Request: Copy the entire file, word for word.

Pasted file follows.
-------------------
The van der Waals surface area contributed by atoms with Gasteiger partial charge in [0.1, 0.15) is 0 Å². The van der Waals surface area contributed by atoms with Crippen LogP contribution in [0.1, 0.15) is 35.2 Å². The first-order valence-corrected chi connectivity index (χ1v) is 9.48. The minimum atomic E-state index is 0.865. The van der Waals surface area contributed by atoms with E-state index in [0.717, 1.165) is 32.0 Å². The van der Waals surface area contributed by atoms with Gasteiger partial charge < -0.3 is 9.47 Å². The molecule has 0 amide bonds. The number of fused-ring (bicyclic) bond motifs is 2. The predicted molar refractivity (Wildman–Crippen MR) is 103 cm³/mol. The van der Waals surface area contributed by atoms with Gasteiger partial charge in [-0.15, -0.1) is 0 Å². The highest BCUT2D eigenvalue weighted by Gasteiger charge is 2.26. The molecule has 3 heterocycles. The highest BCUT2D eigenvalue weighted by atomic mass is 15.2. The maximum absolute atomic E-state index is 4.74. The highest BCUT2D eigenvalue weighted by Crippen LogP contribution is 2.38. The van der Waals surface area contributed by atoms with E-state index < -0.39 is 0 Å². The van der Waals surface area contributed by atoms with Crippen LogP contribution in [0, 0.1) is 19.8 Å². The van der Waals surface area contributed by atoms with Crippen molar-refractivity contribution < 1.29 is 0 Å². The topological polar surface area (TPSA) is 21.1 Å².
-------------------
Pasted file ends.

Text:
The van der Waals surface area contributed by atoms with Gasteiger partial charge in [0.1, 0.15) is 0 Å². The van der Waals surface area contributed by atoms with Crippen LogP contribution in [0.1, 0.15) is 35.2 Å². The first-order valence-corrected chi connectivity index (χ1v) is 9.48. The minimum atomic E-state index is 0.865. The van der Waals surface area contributed by atoms with E-state index in [0.717, 1.165) is 32.0 Å². The van der Waals surface area contributed by atoms with Gasteiger partial charge < -0.3 is 9.47 Å². The molecule has 0 amide bonds. The number of fused-ring (bicyclic) bond motifs is 2. The predicted molar refractivity (Wildman–Crippen MR) is 103 cm³/mol. The van der Waals surface area contributed by atoms with Gasteiger partial charge in [-0.15, -0.1) is 0 Å². The highest BCUT2D eigenvalue weighted by Gasteiger charge is 2.26. The molecule has 3 heterocycles. The highest BCUT2D eigenvalue weighted by atomic mass is 15.2. The maximum absolute atomic E-state index is 4.74. The highest BCUT2D eigenvalue weighted by Crippen LogP contribution is 2.38. The van der Waals surface area contributed by atoms with E-state index < -0.39 is 0 Å². The van der Waals surface area contributed by atoms with Crippen LogP contribution in [0, 0.1) is 19.8 Å². The van der Waals surface area contributed by atoms with Crippen molar-refractivity contribution < 1.29 is 0 Å². The topological polar surface area (TPSA) is 21.1 Å².